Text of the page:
On August 24, 2011 the New York Times reported that "There are nearly 600 boards, commissions, authorities and departments in Texas, many of which are of little use to the public and should have long been shut down or consolidated." So why do they still exist? It seems that Governor Perry has figured out how to use them to his political benefit.
"Since 2001, more than a fifth of the $83 million that Mr. Perry has raised for his gubernatorial campaigns has come from people he appointed to state boards and commissions, according to a study by Texans for Public Justice , a watchdog group." (New York Times August 24,2011)
With Governor Perry announcing his candidacy for President one has to ask two questions. One, why would someone who proclaims to hate the federal government (and even threatened secession for Texas) want to run it? And, two, can you trust someone with this kind of track record for lining the pockets of his political contributors with the billions that could be available from federal government contracts and appointments.
Sure, every politician that wins an election grants favors and offers gifts to those who got him there, those gifts often taking the form of appointments. But, Perry seems to have crafted it into an art form.
"An analysis by The New York Times found that more than a quarter of the companies that have received grants from the Texas Enterprise Fund in the last year, or their executives, had made contributions to Mr. Perry's campaigns dating back to 2001"" (New York Times)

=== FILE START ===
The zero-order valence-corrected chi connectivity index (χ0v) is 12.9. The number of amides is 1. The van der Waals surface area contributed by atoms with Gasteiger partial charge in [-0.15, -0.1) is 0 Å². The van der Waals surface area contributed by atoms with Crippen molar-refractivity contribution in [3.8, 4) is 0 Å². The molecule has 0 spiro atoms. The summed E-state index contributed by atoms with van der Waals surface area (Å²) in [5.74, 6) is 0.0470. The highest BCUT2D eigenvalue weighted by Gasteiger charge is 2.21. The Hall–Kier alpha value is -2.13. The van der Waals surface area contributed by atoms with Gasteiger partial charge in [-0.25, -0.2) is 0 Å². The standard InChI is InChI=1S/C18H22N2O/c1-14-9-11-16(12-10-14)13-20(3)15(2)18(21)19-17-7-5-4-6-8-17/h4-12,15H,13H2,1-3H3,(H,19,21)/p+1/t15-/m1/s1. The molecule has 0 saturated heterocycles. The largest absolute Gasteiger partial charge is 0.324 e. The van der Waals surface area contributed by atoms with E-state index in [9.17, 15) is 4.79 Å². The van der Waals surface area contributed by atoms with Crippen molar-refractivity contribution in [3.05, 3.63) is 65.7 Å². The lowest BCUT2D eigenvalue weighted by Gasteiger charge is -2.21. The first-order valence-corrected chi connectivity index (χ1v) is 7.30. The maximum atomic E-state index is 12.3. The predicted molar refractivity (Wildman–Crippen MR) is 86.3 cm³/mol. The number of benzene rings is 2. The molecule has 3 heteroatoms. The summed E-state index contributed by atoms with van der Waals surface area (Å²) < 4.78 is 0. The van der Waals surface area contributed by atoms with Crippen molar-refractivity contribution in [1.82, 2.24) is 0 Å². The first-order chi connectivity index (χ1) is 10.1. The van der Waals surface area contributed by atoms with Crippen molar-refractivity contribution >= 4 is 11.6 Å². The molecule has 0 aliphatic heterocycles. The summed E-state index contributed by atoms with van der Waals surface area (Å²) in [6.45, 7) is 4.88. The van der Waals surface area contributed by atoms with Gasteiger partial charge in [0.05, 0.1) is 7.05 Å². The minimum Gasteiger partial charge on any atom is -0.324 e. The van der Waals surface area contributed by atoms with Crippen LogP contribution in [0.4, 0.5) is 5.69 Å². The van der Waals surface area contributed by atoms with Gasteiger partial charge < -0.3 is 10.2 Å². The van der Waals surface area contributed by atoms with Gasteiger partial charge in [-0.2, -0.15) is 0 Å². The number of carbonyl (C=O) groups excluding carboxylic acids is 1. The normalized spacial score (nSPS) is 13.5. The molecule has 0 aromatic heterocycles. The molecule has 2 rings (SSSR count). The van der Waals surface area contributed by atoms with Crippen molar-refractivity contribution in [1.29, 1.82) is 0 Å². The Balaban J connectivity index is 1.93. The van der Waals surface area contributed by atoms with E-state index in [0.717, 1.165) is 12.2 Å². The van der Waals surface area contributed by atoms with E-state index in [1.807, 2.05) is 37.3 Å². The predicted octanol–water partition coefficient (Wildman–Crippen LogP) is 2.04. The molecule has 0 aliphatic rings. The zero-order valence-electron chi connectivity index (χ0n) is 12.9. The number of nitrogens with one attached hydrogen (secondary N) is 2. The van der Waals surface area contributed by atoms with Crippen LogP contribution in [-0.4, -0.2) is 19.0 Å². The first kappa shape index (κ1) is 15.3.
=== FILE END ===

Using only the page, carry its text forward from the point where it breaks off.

Likewise, the Texas Emerging Technology Fund is under Perry's control. "His office makes the decision on which companies should receive the money, according to The Dallas Morning News , which found that more than $16 million had gone to campaign donors. Though he gets recommendations from an advisory committee he appoints, they are not binding. The committee operates in secret, and some of its members are also Perry contributors. " Furthermore, ""He averaged $118,000 in donations from each of his appointments to the Parks and Wildlife Commission."
The governor has long maintained that the funds given to corporations create jobs. The reviews on that are mixed as it can be difficult at best to determine whether or not a job has been created as a result of seed money receive from the state. One thing is for sure, Perry loves to use what his adversaries would call "corporate welfare" to return favors and ensure future favors and loyalty from the rich and powerful.
When his presidential campaign started talking up the "Texas Miracle", many in Texas responded with a collective "huh?" With the state treasury showing a $20 billion deficit and Texas consistently ranking near the bottom in health and education many Texas residents are wondering if that's the kind of miracle they want to see spread across the rest of the nation under a potential Perry presidency. One can only assume that the campaign is referring to the relatively good jobs picture in Texas compared to the rest of the nation, but that's not how it is presented. Detractors point to the currently healthy energy industry as the main reason for the relatively healthy economy in Texas.
With Perry quickly becoming the front-runner in the quest to become the Republican Party's nominee for president one has to wonder if his handling of the tax payer's money and the Texas treasury as if it's his own personal slush fund has been ethical or even legal. We have a little over one year to figure this out.